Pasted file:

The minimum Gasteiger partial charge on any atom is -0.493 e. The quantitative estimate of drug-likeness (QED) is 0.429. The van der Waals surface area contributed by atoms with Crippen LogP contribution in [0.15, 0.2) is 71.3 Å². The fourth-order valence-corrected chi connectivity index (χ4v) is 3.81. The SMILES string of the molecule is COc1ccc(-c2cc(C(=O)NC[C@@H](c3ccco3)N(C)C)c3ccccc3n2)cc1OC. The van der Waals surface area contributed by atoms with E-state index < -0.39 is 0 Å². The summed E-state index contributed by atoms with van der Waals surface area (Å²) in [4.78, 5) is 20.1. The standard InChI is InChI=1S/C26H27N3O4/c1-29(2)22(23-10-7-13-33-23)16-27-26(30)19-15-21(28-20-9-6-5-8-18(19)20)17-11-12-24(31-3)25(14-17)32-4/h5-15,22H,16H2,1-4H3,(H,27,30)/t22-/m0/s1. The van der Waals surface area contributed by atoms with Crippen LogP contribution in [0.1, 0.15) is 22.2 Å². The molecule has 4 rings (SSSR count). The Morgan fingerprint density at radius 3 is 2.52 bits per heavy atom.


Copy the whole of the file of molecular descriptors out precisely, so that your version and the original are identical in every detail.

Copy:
The minimum Gasteiger partial charge on any atom is -0.493 e. The quantitative estimate of drug-likeness (QED) is 0.429. The van der Waals surface area contributed by atoms with Crippen LogP contribution in [0.15, 0.2) is 71.3 Å². The fourth-order valence-corrected chi connectivity index (χ4v) is 3.81. The SMILES string of the molecule is COc1ccc(-c2cc(C(=O)NC[C@@H](c3ccco3)N(C)C)c3ccccc3n2)cc1OC. The van der Waals surface area contributed by atoms with E-state index < -0.39 is 0 Å². The summed E-state index contributed by atoms with van der Waals surface area (Å²) in [4.78, 5) is 20.1. The standard InChI is InChI=1S/C26H27N3O4/c1-29(2)22(23-10-7-13-33-23)16-27-26(30)19-15-21(28-20-9-6-5-8-18(19)20)17-11-12-24(31-3)25(14-17)32-4/h5-15,22H,16H2,1-4H3,(H,27,30)/t22-/m0/s1. The van der Waals surface area contributed by atoms with Crippen LogP contribution in [0.1, 0.15) is 22.2 Å². The molecule has 4 rings (SSSR count). The Morgan fingerprint density at radius 3 is 2.52 bits per heavy atom.